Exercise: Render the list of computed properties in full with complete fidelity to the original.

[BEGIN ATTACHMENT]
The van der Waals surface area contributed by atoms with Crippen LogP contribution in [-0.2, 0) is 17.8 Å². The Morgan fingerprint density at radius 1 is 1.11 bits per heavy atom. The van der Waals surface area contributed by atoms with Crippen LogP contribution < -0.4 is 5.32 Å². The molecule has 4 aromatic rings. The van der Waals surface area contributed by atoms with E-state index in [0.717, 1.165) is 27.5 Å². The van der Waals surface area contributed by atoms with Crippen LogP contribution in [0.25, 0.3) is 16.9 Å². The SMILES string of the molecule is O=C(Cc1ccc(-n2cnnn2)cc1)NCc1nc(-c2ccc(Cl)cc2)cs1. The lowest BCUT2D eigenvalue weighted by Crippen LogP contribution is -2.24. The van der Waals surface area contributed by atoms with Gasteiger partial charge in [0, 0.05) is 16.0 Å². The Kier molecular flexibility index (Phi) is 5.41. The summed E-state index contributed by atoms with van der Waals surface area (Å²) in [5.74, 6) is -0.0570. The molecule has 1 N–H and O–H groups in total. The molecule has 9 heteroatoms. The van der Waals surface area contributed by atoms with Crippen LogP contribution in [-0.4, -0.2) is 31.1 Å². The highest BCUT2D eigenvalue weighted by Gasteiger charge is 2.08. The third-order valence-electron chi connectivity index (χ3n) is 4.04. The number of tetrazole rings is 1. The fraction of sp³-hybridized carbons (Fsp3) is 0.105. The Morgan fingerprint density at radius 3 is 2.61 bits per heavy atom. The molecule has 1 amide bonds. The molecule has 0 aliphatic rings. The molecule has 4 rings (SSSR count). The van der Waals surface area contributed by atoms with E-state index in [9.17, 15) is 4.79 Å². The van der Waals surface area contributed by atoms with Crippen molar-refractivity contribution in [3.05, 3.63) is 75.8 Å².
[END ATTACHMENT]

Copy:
The van der Waals surface area contributed by atoms with Crippen LogP contribution in [-0.2, 0) is 17.8 Å². The Morgan fingerprint density at radius 1 is 1.11 bits per heavy atom. The van der Waals surface area contributed by atoms with Crippen LogP contribution < -0.4 is 5.32 Å². The molecule has 4 aromatic rings. The van der Waals surface area contributed by atoms with E-state index in [0.717, 1.165) is 27.5 Å². The van der Waals surface area contributed by atoms with Crippen LogP contribution in [0.25, 0.3) is 16.9 Å². The SMILES string of the molecule is O=C(Cc1ccc(-n2cnnn2)cc1)NCc1nc(-c2ccc(Cl)cc2)cs1. The lowest BCUT2D eigenvalue weighted by Crippen LogP contribution is -2.24. The van der Waals surface area contributed by atoms with Gasteiger partial charge in [0, 0.05) is 16.0 Å². The Kier molecular flexibility index (Phi) is 5.41. The summed E-state index contributed by atoms with van der Waals surface area (Å²) in [5.74, 6) is -0.0570. The molecule has 1 N–H and O–H groups in total. The molecule has 9 heteroatoms. The van der Waals surface area contributed by atoms with Crippen LogP contribution in [-0.4, -0.2) is 31.1 Å². The highest BCUT2D eigenvalue weighted by Gasteiger charge is 2.08. The third-order valence-electron chi connectivity index (χ3n) is 4.04. The number of tetrazole rings is 1. The fraction of sp³-hybridized carbons (Fsp3) is 0.105. The Morgan fingerprint density at radius 3 is 2.61 bits per heavy atom. The molecule has 1 amide bonds. The molecule has 0 aliphatic rings. The molecule has 4 rings (SSSR count). The van der Waals surface area contributed by atoms with E-state index in [9.17, 15) is 4.79 Å². The van der Waals surface area contributed by atoms with Crippen molar-refractivity contribution in [3.05, 3.63) is 75.8 Å².